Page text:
In an ideal world, you can make all of your own medical decisions as you age so that you get exactly the care that you want. Unfortunately, the world is often far less than ideal. You may not be able to make all of those decisions.
Say, for instance, that you suffer a stroke. It comes with no warning signs and no advance notice. They’re able to take you to the hospital, but you are still unconscious and cannot talk to the doctors. Now who makes your medical decisions? Who decides what type of life-saving care you accept or refuse? If doctors have a unique idea that they think may help but they need someone to give them the go-ahead to try it, who gets to decide if they’ll do it or not?
Using a power of attorney
One option to address this is to set up a power of attorney in advance. You can choose a health care agent who gets to make your decisions, and the power of attorney only grants them this ability if you are incapacitated. Your agent can talk to the doctors, consider your needs and make the choices that he or she believes you would have made. You can even talk about it together in advance so that they know where you stand.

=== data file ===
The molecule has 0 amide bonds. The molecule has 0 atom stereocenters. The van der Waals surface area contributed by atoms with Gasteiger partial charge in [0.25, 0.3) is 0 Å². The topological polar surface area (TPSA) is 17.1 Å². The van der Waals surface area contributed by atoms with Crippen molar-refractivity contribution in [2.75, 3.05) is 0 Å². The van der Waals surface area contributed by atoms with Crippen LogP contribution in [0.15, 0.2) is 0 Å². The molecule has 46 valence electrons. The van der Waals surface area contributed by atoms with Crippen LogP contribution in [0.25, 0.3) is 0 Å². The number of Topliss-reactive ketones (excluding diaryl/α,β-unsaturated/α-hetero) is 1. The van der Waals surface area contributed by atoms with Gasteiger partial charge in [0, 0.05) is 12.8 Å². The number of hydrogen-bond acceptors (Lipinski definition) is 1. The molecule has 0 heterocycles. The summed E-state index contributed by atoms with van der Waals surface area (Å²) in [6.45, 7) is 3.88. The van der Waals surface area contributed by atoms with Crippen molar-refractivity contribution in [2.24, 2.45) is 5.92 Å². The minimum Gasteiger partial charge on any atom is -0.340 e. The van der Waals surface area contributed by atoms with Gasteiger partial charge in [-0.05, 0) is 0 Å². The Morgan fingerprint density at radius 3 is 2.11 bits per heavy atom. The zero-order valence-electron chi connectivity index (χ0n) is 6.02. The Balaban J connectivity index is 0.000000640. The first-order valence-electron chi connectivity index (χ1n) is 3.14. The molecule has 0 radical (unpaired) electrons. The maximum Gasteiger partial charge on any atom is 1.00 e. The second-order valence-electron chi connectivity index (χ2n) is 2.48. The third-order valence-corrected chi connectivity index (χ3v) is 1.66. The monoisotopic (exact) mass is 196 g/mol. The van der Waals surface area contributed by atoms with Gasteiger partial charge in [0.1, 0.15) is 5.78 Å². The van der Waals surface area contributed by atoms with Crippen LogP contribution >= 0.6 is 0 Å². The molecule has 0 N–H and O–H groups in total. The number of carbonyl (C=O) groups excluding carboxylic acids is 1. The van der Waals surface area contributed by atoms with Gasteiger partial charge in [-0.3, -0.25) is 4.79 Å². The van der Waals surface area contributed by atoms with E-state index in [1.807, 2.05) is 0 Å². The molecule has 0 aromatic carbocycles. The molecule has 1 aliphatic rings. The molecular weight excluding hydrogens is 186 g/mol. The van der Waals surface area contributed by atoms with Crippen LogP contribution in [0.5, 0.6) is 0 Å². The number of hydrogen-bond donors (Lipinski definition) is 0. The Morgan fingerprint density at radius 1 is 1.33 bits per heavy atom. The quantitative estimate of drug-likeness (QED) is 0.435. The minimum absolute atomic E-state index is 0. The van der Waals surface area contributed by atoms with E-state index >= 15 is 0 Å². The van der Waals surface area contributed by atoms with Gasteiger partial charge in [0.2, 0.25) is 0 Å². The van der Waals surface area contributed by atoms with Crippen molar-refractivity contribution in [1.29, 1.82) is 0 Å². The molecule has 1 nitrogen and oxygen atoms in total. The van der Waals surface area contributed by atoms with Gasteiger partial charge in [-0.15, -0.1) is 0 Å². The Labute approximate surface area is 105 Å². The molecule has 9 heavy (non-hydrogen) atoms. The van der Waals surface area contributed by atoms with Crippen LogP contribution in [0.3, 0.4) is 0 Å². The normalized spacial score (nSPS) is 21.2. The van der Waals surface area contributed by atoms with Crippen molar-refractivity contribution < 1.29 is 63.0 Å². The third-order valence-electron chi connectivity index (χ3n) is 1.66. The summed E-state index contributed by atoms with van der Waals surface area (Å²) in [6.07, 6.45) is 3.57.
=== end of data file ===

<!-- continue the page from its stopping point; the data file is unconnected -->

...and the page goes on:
Another option is to use an advance directive. This is a legal note that instructs doctors on the type of care you’ve selected. The downside is that, while this can address broad issues — such as whether or not you want to be put on life support — it is harder for it to address specifics. In a complex situation where things are constantly in motion, an advance directive may not tell the doctors everything they need to know. Using a power of attorney to select an agent means you have someone who can address this dynamic situation and make decisions in real time.
No matter what you choose, the key is to remember that you do have options and you can make these plans long before you actually need them. You don’t have to leave any of this up to chance. You can have the peace of mind of knowing someone is on your side. Just find out what legal steps you need to take to get it done.